Every industry, every company, and every leader I talk to is concerned about innovation. With the speed of change and competition, they realize they must continually innovate to survive. Creativity—and the process of brainstorming—are how we get to innovation.
Great inventions and improvements often start at the brainstorming table. So, why do so many brainstorming sessions feel useless or start with a bang only to yield nothing?
The more ridiculous, the better
The first issue with effective brainstorming is allowing the critic to attend. Despite the fact that we all love to say, “The crazy idea may be the best,” humans are risk-averse. Crazy ideas scare us and committing budget to something weird can sometimes be a career-limiting move. I watch executives pull their hair out trying to get their teams to think of something crazy. But the team may be too afraid to take a risk, even in a theoretical brainstorming session.
To loosen up that fear, and practice the art of accepting craziness, we use an improvisational brainstorming game called the Ad(d) Game. I love it because it demands that the players suspend disbelief, and commit to a ridiculous idea. They must market a household object with an attribute so weird, so unexpected, that it is almost unusable in its traditional form: a vacuum cleaner that blows dirt instead of sucking it up or a car with no wheels.
The improvisational aspect of this game is that the participants have to use the concept of “Yes, and” in their brainstorm. In improv, we must accept every idea. We must first say “Yes” to any contribution onstage. Then we have to add to it – jump in and play. We have to say “and…” and add our piece.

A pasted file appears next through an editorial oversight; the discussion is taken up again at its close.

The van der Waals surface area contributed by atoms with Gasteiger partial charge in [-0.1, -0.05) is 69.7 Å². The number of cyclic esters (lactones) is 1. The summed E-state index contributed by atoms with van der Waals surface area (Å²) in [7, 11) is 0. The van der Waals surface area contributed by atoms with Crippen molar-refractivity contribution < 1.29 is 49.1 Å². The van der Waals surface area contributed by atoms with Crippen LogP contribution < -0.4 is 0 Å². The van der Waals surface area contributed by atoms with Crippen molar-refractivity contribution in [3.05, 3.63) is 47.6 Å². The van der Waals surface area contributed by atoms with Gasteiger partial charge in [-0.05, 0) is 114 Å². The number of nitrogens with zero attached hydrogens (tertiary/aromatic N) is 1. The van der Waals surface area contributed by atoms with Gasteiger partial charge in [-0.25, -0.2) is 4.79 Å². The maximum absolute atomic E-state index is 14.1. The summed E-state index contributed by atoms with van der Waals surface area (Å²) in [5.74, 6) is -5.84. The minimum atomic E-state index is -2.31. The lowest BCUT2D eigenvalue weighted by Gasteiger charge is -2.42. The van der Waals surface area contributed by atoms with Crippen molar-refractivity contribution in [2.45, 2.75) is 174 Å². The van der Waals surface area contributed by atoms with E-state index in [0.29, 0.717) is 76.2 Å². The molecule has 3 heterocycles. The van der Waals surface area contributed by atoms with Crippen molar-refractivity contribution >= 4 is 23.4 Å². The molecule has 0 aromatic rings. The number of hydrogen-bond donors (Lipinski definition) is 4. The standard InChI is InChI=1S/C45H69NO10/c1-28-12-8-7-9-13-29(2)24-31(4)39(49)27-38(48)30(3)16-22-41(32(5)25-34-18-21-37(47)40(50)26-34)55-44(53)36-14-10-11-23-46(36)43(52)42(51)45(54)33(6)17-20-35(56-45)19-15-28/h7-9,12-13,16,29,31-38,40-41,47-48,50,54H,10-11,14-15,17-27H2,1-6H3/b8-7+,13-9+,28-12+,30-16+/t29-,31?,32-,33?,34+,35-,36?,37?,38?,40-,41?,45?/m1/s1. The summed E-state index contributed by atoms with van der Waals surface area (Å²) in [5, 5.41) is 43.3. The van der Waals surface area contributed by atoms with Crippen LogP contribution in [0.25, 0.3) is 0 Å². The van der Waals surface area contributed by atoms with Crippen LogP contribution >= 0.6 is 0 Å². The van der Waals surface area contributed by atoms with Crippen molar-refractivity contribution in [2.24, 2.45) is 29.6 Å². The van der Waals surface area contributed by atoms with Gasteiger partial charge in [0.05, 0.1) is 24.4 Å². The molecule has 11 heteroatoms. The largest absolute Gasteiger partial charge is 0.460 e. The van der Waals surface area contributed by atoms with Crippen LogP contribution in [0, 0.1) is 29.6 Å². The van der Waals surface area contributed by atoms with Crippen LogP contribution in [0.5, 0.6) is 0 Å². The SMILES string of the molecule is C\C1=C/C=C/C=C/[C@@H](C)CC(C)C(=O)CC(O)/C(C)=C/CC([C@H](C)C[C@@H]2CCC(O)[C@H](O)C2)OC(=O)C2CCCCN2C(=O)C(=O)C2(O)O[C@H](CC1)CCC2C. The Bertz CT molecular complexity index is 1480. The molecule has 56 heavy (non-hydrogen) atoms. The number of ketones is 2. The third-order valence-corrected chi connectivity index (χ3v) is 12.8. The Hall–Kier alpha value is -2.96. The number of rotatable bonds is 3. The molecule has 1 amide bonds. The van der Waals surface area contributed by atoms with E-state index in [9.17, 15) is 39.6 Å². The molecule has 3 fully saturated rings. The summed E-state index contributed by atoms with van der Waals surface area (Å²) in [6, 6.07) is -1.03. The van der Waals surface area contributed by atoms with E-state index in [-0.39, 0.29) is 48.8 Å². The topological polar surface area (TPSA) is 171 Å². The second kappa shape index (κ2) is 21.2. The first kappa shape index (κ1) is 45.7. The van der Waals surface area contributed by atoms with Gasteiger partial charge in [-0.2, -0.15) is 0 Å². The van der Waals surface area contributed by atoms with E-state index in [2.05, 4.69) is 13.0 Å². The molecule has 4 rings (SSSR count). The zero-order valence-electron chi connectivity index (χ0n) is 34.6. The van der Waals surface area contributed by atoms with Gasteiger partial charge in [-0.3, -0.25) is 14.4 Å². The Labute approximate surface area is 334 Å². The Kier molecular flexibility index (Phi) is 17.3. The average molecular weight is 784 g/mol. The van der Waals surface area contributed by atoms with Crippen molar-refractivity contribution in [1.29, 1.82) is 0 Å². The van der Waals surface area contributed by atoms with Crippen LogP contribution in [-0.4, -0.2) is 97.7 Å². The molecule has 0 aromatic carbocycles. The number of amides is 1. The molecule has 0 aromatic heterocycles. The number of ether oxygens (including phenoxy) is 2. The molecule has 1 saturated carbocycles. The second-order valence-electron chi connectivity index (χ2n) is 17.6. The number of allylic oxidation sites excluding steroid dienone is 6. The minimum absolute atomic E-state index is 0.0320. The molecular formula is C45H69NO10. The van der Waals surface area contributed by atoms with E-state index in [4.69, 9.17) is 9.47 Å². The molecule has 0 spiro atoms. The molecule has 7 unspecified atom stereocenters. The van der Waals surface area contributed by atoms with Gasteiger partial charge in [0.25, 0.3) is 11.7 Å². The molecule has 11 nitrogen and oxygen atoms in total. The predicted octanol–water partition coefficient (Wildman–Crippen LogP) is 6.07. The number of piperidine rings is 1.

In the Ad(d) Game, the players enthusiastically plan a rollout of their ridiculous product, complete with pricing, packaging, media plan, celebrity endorsement, and consumer targets. And no matter how ridiculous the idea, every contribution in the brainstorm is greeted with a rousing chorus of “Yes!
Shutting down the critic
I’ve seen two extremes. 95 percent of teams jump into the game, utterly suspend disbelief, commit with energy, and come up with ideas that are so surprising and brilliant, I’m ready to run out and buy that wheel-less car.
Conversely, 5 percent of teams insist the exercise is silly, argue, and come up with the most boring ideas I’ve ever heard. They allow the critic to attend, and spend more time arguing than creating.
(Side note: Who are the lowest performers? Surprise: professional marketing and creative teams. I’ll discuss this anomaly in my next installment of the series.)
So, what’s the point of going for crazy and shutting down the critic? It immediately widens the field of possibility. Although the craziest ideas may not be useable, they expand the breadth of the applied ideas. If you’re playing it safe in a limited field of ideas, the chosen ideas (usually in the middle) will remain mundane.
For example, consider the power plant being constructed in Copenhagen. As the architects and planners brainstormed about the environment, someone noted that there’s nowhere to snowski in Copenhagen. They joked about a ski slope on the power plant. A ridiculous idea, right? But the architects finally said, “Yes! And aren’t we trying to create greener, more integrated cities? Very soon, you’ll be able to take a lift to top of the power plant, and ski down.
Hope this gives you some inspiration for your next ideation session.
In the next installment, I’ll explore two more ways to make brainstorming more effective: embracing the inevitable lull and inviting the lay people.